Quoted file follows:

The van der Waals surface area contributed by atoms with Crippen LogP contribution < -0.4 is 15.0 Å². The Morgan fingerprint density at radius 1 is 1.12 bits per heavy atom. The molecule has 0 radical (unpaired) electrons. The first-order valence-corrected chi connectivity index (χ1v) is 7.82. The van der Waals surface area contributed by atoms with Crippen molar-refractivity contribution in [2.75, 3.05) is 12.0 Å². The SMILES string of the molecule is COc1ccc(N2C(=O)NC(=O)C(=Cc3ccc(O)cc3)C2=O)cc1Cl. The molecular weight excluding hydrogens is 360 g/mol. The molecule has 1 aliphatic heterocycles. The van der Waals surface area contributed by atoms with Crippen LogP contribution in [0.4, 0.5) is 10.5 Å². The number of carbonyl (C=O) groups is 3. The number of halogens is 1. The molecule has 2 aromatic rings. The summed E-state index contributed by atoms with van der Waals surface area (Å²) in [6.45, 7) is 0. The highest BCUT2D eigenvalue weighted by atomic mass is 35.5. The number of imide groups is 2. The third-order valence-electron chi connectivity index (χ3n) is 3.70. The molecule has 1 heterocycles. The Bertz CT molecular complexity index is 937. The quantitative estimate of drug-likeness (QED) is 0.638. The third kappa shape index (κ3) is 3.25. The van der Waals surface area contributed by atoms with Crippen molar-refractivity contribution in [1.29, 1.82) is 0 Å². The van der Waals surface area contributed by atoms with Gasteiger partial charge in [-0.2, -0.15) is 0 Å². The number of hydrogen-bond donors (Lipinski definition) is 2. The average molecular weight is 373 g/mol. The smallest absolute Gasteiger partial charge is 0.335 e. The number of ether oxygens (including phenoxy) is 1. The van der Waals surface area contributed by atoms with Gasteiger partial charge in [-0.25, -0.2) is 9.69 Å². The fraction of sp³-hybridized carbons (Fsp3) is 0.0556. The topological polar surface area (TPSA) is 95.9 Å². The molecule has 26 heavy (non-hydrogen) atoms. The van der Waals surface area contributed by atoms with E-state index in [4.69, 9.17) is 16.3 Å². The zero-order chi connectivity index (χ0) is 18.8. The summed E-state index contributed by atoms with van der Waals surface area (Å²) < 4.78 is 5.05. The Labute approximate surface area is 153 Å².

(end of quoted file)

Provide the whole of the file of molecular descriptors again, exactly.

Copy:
The van der Waals surface area contributed by atoms with Crippen LogP contribution < -0.4 is 15.0 Å². The Morgan fingerprint density at radius 1 is 1.12 bits per heavy atom. The molecule has 0 radical (unpaired) electrons. The first-order valence-corrected chi connectivity index (χ1v) is 7.82. The van der Waals surface area contributed by atoms with Crippen molar-refractivity contribution in [2.75, 3.05) is 12.0 Å². The SMILES string of the molecule is COc1ccc(N2C(=O)NC(=O)C(=Cc3ccc(O)cc3)C2=O)cc1Cl. The molecular weight excluding hydrogens is 360 g/mol. The molecule has 1 aliphatic heterocycles. The van der Waals surface area contributed by atoms with Crippen LogP contribution in [0.4, 0.5) is 10.5 Å². The number of carbonyl (C=O) groups is 3. The number of halogens is 1. The molecule has 2 aromatic rings. The summed E-state index contributed by atoms with van der Waals surface area (Å²) in [6.45, 7) is 0. The highest BCUT2D eigenvalue weighted by atomic mass is 35.5. The number of imide groups is 2. The third-order valence-electron chi connectivity index (χ3n) is 3.70. The molecule has 1 heterocycles. The Bertz CT molecular complexity index is 937. The quantitative estimate of drug-likeness (QED) is 0.638. The third kappa shape index (κ3) is 3.25. The van der Waals surface area contributed by atoms with Crippen molar-refractivity contribution in [1.29, 1.82) is 0 Å². The van der Waals surface area contributed by atoms with Gasteiger partial charge in [-0.2, -0.15) is 0 Å². The number of hydrogen-bond donors (Lipinski definition) is 2. The average molecular weight is 373 g/mol. The smallest absolute Gasteiger partial charge is 0.335 e. The number of ether oxygens (including phenoxy) is 1. The van der Waals surface area contributed by atoms with Gasteiger partial charge in [-0.25, -0.2) is 9.69 Å². The fraction of sp³-hybridized carbons (Fsp3) is 0.0556. The topological polar surface area (TPSA) is 95.9 Å². The molecule has 26 heavy (non-hydrogen) atoms. The van der Waals surface area contributed by atoms with E-state index in [4.69, 9.17) is 16.3 Å². The zero-order chi connectivity index (χ0) is 18.8. The summed E-state index contributed by atoms with van der Waals surface area (Å²) < 4.78 is 5.05. The Labute approximate surface area is 153 Å².